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Medic sets up maternity hospital to tackle maternal deaths

The memory of the disheveled patient shuffling along a chilly corridor in Kenyatta National Hospital (KNH) in Nairobi mumbling to herself in a low monotone haunts her to this day.

“She looked broken. Her unkempt appearance convinced me she was mentally ill,” recalls Ms. Jean Bishop, a Rwandese medic based in Australia.

In 2018, Ms. Bishop was visiting KNH when she met the distraught woman. Upon inquiry, the medic discovered the patient was reeling from devastating loss after losing her fifth baby during childbirth. Superstitious neighbours and relatives made it worse by ostracizing her and accusing her of being demon-possessed.

The profound anguish the patient radiated would torment Ms. Bishop for years. Having lived in a relatively developed nation with advanced healthcare systems, Ms. Bishop could not comprehend how a mother could lose several babies in hospitals under the care of medical experts.

This single encounter pushed her to embark on a journey to realize a childhood dream; a dream that involved creating a safe haven for expectant mothers and their babies. This was to support other initiatives aimed at stopping maternal deaths.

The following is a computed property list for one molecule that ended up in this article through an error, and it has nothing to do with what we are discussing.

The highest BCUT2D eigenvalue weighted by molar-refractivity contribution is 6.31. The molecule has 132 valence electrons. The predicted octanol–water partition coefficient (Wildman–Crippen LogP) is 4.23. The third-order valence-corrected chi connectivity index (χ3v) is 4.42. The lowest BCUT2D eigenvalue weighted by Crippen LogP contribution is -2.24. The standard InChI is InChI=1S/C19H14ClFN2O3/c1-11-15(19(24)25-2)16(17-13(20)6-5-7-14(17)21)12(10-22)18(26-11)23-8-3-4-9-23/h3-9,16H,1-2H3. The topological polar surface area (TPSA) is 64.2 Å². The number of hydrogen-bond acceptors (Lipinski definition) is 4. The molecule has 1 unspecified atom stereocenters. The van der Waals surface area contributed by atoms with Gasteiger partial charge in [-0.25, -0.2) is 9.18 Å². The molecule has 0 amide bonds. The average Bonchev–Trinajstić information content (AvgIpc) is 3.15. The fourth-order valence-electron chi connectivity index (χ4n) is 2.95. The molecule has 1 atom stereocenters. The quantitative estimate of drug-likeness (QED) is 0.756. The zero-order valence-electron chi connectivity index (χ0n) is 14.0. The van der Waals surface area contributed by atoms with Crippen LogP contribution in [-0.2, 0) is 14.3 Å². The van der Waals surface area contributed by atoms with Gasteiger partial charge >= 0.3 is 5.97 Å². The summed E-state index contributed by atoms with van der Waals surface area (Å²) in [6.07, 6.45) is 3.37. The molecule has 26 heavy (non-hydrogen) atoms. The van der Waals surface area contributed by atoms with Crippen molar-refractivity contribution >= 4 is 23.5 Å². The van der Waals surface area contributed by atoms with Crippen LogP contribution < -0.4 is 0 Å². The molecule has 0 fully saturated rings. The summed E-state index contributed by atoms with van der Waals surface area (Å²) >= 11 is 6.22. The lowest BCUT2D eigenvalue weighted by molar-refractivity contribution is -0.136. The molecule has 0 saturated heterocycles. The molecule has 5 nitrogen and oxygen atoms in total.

“Pregnancy should never be a death sentence to the mother or the baby. Every expectant woman who walks through a hospital gate to deliver should go home with her baby,” says the medic.

In developing countries, Maternal Mortality Rate (MMR) and Infant Mortality Rate (IMR) remain a major challenge facing the health sectors. In Kenya, significant progress has been made to eradicate both MMR and IMR. However, loss of lives continues to be reported; a situation that calls for more investments toward stopping these deaths.

In a 2020 survey by the World Health Organization dubbed Kenya Progress Report on Health and Health-Related Sustainable Development Goals, the Maternal Mortality Rate in Kenya has been declining over the years.

In 2014, the MMR was at 362 deaths per every 100,000 live births. In 2015 and 2016, the numbers dropped to 353 deaths and 342 deaths per 100,000 births respectively. However, the report warns that the annual decline rate of 3.3 percent would not be adequate to bring the MMR to 140 per every 100,000 live births which is the target of Sustainable Development Goals for developing nations.

The report projects that by 2030, Kenya will be reporting 215 deaths per every 100,000 live births.

The risk of maternal deaths remains especially high for expectant mothers from poverty-ridden regions where access to quality maternal health care remains a major challenge.

Ms. Bishop says developed countries have advanced technology in the medical fields which has almost eliminated such incidents. This, she says, should be the goal for developing nations.

“At this age and day, we should not be having mothers or their babies dying in hospitals,” she says.

One of the practical interventions she has spearheaded is the construction of the ultra-modern Grace Maternity Hospital at Mariwenyi village in Voi sub-county.